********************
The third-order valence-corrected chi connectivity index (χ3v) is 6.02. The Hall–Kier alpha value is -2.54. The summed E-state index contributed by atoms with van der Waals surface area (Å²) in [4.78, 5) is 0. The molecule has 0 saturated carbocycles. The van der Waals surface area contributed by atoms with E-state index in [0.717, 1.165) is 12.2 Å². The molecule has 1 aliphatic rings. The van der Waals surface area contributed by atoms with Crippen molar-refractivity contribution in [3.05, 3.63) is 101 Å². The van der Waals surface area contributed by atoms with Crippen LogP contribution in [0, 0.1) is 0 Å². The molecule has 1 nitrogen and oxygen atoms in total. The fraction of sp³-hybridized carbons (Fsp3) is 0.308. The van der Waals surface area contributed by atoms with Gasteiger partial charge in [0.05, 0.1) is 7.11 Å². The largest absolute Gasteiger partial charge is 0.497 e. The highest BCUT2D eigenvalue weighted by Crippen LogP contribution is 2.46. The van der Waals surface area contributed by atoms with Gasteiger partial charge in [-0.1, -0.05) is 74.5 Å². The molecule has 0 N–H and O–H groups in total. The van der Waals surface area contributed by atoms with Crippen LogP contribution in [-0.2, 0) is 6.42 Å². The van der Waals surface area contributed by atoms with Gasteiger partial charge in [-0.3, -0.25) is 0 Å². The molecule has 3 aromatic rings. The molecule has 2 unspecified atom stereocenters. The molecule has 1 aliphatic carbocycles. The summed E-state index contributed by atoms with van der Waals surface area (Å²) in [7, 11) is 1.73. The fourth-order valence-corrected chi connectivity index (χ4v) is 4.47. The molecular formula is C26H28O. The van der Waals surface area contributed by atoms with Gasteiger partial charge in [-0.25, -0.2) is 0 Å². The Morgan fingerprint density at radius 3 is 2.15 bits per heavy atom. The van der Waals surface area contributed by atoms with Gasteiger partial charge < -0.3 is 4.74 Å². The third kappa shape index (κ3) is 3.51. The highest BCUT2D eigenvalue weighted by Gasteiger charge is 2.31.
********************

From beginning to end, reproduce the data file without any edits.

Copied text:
The third-order valence-corrected chi connectivity index (χ3v) is 6.02. The Hall–Kier alpha value is -2.54. The summed E-state index contributed by atoms with van der Waals surface area (Å²) in [4.78, 5) is 0. The molecule has 0 saturated carbocycles. The van der Waals surface area contributed by atoms with E-state index in [0.717, 1.165) is 12.2 Å². The molecule has 1 aliphatic rings. The van der Waals surface area contributed by atoms with Crippen molar-refractivity contribution in [3.05, 3.63) is 101 Å². The van der Waals surface area contributed by atoms with Crippen LogP contribution in [0, 0.1) is 0 Å². The molecule has 1 nitrogen and oxygen atoms in total. The fraction of sp³-hybridized carbons (Fsp3) is 0.308. The van der Waals surface area contributed by atoms with Gasteiger partial charge in [0.05, 0.1) is 7.11 Å². The largest absolute Gasteiger partial charge is 0.497 e. The highest BCUT2D eigenvalue weighted by Crippen LogP contribution is 2.46. The van der Waals surface area contributed by atoms with Gasteiger partial charge in [-0.1, -0.05) is 74.5 Å². The molecule has 0 N–H and O–H groups in total. The van der Waals surface area contributed by atoms with Crippen LogP contribution in [-0.2, 0) is 6.42 Å². The van der Waals surface area contributed by atoms with Gasteiger partial charge in [-0.3, -0.25) is 0 Å². The molecule has 3 aromatic rings. The molecule has 2 unspecified atom stereocenters. The molecule has 1 aliphatic carbocycles. The summed E-state index contributed by atoms with van der Waals surface area (Å²) in [7, 11) is 1.73. The fourth-order valence-corrected chi connectivity index (χ4v) is 4.47. The molecular formula is C26H28O. The van der Waals surface area contributed by atoms with Gasteiger partial charge in [-0.25, -0.2) is 0 Å². The Morgan fingerprint density at radius 3 is 2.15 bits per heavy atom. The van der Waals surface area contributed by atoms with Gasteiger partial charge < -0.3 is 4.74 Å². The third kappa shape index (κ3) is 3.51. The highest BCUT2D eigenvalue weighted by Gasteiger charge is 2.31.